“I’m not a hypochondriac!” insists Calvin (Asa Butterfield) to his doctor. He certainly acts like one, maintaining that he has some form of cancer despite receiving a clean bill of health. On his doctor’s advice he attends a cancer support group, where he meets Skye, (Maisie Williams) a free spirited patient. Skye has her own unique bucket list, and recruits Calvin to help her accomplish it. As their friendship grows, she crosses objectives off her list while helping Calvin conquer his fears, enjoy life and get a date with the girl of his dreams, flight attendant Izzie (Nina Dobrev).
Peter Hutchings‘ Departures is a wide eyed, cloyingly sentimental film that liberally borrows from pretty much every indie romantic comedy you can think of, from Garden State to Me And Earl & The Dying Girl. It’s full of all the cliches of the genre and is essentially The Bucket List for a younger generation, with all the pros and cons that this implies.
The film works best when its not afraid to be weird, such as the scene involving Skye’s potential coffin. This is a particularly morbid, uncomfortable sequence, but the film commits to it and it ends up being the most moving scene in the film. Unfortunately memorable scenes like this are few and far between, and instead we get a lot of cutesy sequences, many of which have seemingly been lifted from other films. These include a quirky montage seemingly influenced by Rushmore and an impromptu dance sequence straight out of The Breakfast Club.
Williams shines in Skye’s dramatic moments, imbuing her with humanity, and her final breakdown is surprisingly tough to watch. She seems less comfortable as the flighty, impulsive Manic Pixie Dream Girl she portrays for most of the film. She isn’t authentic in her more kooky scenes, and while this may be intentional in the context of the film – her ever changing hairstyles are given context here that almost excuses the use of the trope in the first place – it still feels muddled.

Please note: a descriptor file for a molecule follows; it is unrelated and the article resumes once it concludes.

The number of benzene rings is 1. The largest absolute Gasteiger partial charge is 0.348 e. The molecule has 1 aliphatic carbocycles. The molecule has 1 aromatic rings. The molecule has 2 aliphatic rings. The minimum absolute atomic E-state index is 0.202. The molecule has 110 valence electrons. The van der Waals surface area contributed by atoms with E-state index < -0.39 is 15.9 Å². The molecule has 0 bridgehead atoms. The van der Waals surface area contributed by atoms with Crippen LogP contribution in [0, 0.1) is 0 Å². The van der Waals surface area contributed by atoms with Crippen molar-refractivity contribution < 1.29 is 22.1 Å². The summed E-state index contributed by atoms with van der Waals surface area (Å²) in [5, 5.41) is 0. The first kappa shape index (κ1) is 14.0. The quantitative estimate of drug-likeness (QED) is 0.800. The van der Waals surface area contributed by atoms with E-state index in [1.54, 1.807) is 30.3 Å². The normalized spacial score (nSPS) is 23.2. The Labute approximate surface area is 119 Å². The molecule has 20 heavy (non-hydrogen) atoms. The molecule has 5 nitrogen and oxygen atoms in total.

Butterfield gives a decent performance but is lumbered with a character who isn’t given much depth. Again, once the reasons for his hypochondria are revealed he gets a lot more interesting, but the film doesn’t explore this, and then abandons his obsession altogether. His character is reminiscent of the death obsessed protagonist from Harold & Maude, and in places it seems like Departures is trying to emulate the uplifting tone of that film. However it lacks Harold & Maude’s heart, and feels formulaic by comparison.
Dobrev is underused as Izzy, and it feels a bit too much like wish fulfilment that she would be the least bit interested in Calvin. Tyler Hoechlin, unrecognisable from Road To Perdition, and David Koechner play Calvin’s brother and dad respectively; while they are great, they are both criminally underused, and any dramatic moments feel unearned due to a lack of character development. The film is also peppered with comedians in cameos, like Ken Jeong and Tituss Burgess, who provide a breath of fresh air despite essentially phoning it in.
Despite having disliked the majority of Departures, by the end I couldn’t help but get a little choked up. The heartfelt scenes of Skye struggling to cope with her impending death are the strongest in the film and it’s difficult to completely disregard the film’s life affirming message. When the quirky facade drops away, we get a hint of the mature, poignant film this could have been in a handful of scenes, which makes it all the more frustrating that it’s so uninspired for most of it’s run-time.